And incidentally, we’re not elect if there’s no holiness in our life. Does that surprise you? The Bible makes that very plain, that when a man comes to faith in Christ, his nature is changed. In fact, some men call it a definitive change. We pass from death to life. It has to be manifested, has to be. Now it doesn’t have to be manifested to me. I may look at Tom and say, “Tom looks like the same old guy to me, says he’s saved.” Sooner or later, I expect to see something, of course, but it may be that he’s doing something I don’t see, and furthermore, my mind and my will are touched by sin still, and I don’t always see things correctly. You knew that. I don’t always see things correctly, none of us do. We pass judgment on things that, when we get to heaven, we’ll probably find out we were wrong once or twice [laughter]. But the Scriptures make very plain that if a man has been born again, there will be some holiness appearing in his life. There has to be. It will be manifested in a transformed life. There will be some works there.
The ultimate goal of our salvation is the glory of God. Now he says here that we are chosen for that. In the 14th verse, this is the seventh of these steps, “Unto which he called you by our gospel, to the obtaining of the glory of our Lord Jesus Christ.” So, we have been loved. We have been elected right on down the line, and we shall be glorified. This is the last stage in Paul’s magnificent mini-theology here. One of the commentators on the Greek says, “Paul lets his religious imagination range from everlasting to everlasting.” How true it is.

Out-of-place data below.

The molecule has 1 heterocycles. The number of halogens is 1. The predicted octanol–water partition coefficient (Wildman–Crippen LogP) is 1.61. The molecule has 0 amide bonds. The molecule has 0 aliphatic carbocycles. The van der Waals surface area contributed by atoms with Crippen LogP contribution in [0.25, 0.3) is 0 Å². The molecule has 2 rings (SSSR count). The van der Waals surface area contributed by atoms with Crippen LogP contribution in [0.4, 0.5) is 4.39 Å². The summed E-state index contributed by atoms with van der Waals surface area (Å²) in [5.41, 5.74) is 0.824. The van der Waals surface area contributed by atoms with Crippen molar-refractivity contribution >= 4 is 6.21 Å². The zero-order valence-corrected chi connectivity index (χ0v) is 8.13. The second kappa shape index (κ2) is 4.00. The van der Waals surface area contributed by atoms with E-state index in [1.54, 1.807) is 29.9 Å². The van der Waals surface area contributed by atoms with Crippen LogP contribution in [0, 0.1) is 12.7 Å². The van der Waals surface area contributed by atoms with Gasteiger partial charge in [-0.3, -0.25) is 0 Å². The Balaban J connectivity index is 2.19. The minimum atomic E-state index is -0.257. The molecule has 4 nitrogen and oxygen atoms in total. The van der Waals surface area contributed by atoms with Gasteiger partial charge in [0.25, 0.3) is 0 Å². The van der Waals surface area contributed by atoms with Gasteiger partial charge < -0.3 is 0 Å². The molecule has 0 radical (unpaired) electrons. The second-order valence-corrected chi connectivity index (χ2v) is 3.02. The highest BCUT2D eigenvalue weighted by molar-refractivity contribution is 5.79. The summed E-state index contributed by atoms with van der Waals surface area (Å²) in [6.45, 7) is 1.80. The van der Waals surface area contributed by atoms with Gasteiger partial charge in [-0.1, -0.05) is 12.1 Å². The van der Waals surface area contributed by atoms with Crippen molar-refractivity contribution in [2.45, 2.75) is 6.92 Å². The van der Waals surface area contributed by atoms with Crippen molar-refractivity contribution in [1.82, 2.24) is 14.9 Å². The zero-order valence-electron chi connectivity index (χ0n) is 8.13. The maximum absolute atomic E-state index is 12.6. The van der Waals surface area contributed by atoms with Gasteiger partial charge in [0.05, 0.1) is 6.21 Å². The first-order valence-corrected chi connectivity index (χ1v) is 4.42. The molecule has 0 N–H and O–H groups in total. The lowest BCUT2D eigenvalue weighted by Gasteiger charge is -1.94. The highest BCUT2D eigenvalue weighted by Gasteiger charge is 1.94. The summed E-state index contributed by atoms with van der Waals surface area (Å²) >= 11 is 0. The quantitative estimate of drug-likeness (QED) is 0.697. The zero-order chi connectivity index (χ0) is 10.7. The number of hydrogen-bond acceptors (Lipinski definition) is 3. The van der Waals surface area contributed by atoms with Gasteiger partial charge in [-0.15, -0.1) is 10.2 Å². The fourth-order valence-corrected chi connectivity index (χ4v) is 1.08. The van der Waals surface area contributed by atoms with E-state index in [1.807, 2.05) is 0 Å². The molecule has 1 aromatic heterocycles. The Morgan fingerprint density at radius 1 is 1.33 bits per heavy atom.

I remember a story, which I read a long time ago, about a student who was attending a theological seminary where they taught the Ordo Salutis. Ordo means “order” in Latin, and salutis is the genitive case of the word that means “salvation.” So, ordo salutis means “the order of salvation.” It’s the study of the steps in our salvation. It’s the study of the order in which God brings a man to the knowledge of Christ. And this young student was taught that God foreordained us. He elected us. He foreknew us. He called us. He sanctified us. He glorified us. There were seven steps: foreordained, elected, foreknow, called, justified, sanctified, and glorified. And so when the exam came he studied very carefully the ordo salutis, among his other questions, hoping he’d get that one on the exam, and sure enough, he walked in the room, and there it was. Name the steps of the ordo salutis. And so, he waited until the end of the hour because he thought he knew that one so well, and he started writing down, and he wrote down and when he got down to glorified he counted back, and he only had six, and he knew there were seven. And so he racked his mind; the first bell rang. He still couldn’t think of it. And finally the second bell rang. The professor said, “I’ll have to have your papers.” And he knew there were seven and so he wrote down after glorified, more glory. [Laughter] Well, of course, he was right, the professor undoubtedly graded him down, but he was right because glorified is followed by more glory on throughout all eternity.